Mike first traveled to Costa Rica shortly after graduation as a member of the Peace Corps and innocently started collecting trinkets and heirlooms that he found. Only later did he realize that what he was doing was - by archaeology standards - more on a par with looting. (He immediately returned the artifacts, of course.)
"But he more than made up for his indiscretion," said the Tico Times. "For four decades, Snarskis' contributions were some of the most significant archaeological discoveries in Costa Rica's history."
Mike also worked with the U.S. State Department to fight the illicit trafficking in priceless cultural objects by publishing a "Red List" that describes several categories of objects that are particularly vulnerable to looting. This list has been invaluable to law enforcement in spotting these objects.
"We should celebrate how great a contribution he made to his profession and how it demonstrates the value of the broad liberal education Yale sought to provide us," said Cliff Allo. "For myself, however, I remember best his candor and descriptions of life in Costa Rica and very much appreciated having a 'foreign correspondent' amongst us."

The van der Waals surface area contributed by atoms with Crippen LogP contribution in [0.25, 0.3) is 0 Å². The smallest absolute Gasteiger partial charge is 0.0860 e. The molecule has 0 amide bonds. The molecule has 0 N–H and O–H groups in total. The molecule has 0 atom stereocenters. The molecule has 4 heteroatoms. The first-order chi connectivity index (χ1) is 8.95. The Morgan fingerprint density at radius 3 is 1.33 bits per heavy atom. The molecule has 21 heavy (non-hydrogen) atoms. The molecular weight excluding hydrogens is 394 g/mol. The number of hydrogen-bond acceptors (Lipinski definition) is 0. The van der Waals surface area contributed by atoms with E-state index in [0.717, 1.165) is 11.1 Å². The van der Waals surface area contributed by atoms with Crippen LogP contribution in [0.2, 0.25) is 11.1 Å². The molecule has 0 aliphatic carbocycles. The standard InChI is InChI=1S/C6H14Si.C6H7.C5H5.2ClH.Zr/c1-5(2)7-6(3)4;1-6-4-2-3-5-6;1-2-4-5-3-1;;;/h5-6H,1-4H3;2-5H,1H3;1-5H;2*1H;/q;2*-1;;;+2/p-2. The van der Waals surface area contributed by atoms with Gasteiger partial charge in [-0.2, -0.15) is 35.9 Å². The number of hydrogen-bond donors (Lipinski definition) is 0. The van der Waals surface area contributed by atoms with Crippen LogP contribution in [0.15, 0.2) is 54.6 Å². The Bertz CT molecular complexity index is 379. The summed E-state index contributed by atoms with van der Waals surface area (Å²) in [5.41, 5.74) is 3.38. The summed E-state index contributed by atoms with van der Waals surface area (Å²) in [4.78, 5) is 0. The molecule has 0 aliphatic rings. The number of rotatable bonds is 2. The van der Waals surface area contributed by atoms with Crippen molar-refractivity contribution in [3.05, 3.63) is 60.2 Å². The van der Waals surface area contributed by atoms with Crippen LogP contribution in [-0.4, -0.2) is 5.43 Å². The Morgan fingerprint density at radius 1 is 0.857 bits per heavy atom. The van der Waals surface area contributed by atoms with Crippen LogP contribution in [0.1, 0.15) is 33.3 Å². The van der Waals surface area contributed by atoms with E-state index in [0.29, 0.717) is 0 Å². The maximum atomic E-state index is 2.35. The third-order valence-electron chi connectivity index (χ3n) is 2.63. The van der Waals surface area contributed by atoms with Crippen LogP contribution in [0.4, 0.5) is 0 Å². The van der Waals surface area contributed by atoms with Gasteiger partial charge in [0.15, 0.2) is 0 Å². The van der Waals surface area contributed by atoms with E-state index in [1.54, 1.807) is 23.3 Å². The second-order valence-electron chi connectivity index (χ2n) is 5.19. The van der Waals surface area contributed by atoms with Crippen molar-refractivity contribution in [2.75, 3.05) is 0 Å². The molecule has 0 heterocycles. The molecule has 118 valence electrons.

"I didn't know Mike at Yale," said Tony Barclay. "But we became good friends in graduate school at Columbia. We lost touch until our 40th reunion, and I know that being able to attend meant a great deal to him."
Rick Luis and Jay Hines didn't know Mike at Yale, either. "I didn't meet him until our 40th reunion, and all too briefly then," said Rick. "But he was a real presence before and after that on the listserv. The timely themes, obvious passion and touching humanity of his postings made them compulsory reading for a lurker like me. He will be missed."
Jay added, "Michael was one of the many classmates I met for the first time at our last reunion. We had much in common - parents from Iowa, time spent in foreign countries, careers somewhat between government and academia - and we became instant friends. I will miss him greatly."
Chris Kule wrote, "Mike was a 'good ol' soul' (chanted loudly). He remembered me from his days as a waiter at the football training table. Says everything about his generosity of spirit. We are greatly diminished by his passing."